Monday, December 28, 2015

No, Rubio Isn't the Rational Moderate Candidate

Okay, Marco, maybe you can be the candidate, but that doesn't make you less crazy.

Today's the day of the two Pauls. I already posted Paul Waldman's dismantling of today's GOP, and now it's Paul Krugman's turn. Krugman wisely points out that Trump and Cruz may be capable of blocking out most people's view of the GOP undercard, also known as the establishment candidates, but they shouldn't be allowed to obscure the fact that others -- for example, Marco Rubio -- have swung just as far right, in fact further right than even the notoriously unfortunate George W. Bush, the 44th most respected president in history.
The point is that while the mainstream contenders may have better manners than Mr. Trump or the widely loathed Mr. Cruz, when you get to substance it becomes clear that all of them are frighteningly radical, and that none of them seem to have learned anything from past disasters.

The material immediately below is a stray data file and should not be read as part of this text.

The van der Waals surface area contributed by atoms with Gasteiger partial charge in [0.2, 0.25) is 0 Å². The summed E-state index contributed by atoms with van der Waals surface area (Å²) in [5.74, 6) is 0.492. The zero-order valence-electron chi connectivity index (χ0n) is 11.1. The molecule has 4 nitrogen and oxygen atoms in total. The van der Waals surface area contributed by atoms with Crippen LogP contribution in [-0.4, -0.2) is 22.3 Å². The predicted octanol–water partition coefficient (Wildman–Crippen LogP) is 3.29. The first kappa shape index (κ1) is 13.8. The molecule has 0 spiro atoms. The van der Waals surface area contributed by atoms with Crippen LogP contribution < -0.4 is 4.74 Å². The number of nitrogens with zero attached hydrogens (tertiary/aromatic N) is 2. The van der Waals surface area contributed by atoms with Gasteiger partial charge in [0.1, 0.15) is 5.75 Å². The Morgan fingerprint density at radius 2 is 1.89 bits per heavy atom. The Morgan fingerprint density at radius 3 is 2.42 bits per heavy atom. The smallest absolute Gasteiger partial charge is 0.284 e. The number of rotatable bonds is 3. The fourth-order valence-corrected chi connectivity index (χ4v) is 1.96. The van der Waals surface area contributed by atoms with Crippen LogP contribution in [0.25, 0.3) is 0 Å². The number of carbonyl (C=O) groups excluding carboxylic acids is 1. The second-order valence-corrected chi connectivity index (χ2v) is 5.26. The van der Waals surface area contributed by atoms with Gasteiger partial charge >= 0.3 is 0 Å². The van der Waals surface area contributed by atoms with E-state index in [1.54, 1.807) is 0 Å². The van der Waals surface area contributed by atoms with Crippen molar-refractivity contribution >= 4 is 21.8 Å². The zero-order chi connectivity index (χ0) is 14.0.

Why does this matter? Right now conventional wisdom, as captured by the bookies and the betting markets, suggests even or better-than-even odds that Mr. Trump or Mr. Cruz will be the nominee, in which case everyone will be aware of the candidate’s extremism. But there’s still a substantial chance that the outsiders will falter and someone less obviously out there — probably Mr. Rubio — will end up on top.
And if this happens, it will be important to realize that not being Donald Trump doesn’t make someone a moderate, or even halfway reasonable. The truth is that there are no moderates in the Republican primary, and being reasonable appears to be a disqualifying characteristic for anyone seeking the party’s nod.
Marco, you may not be odious, but your policy prescriptions are, and people avoid realizing that at their peril.

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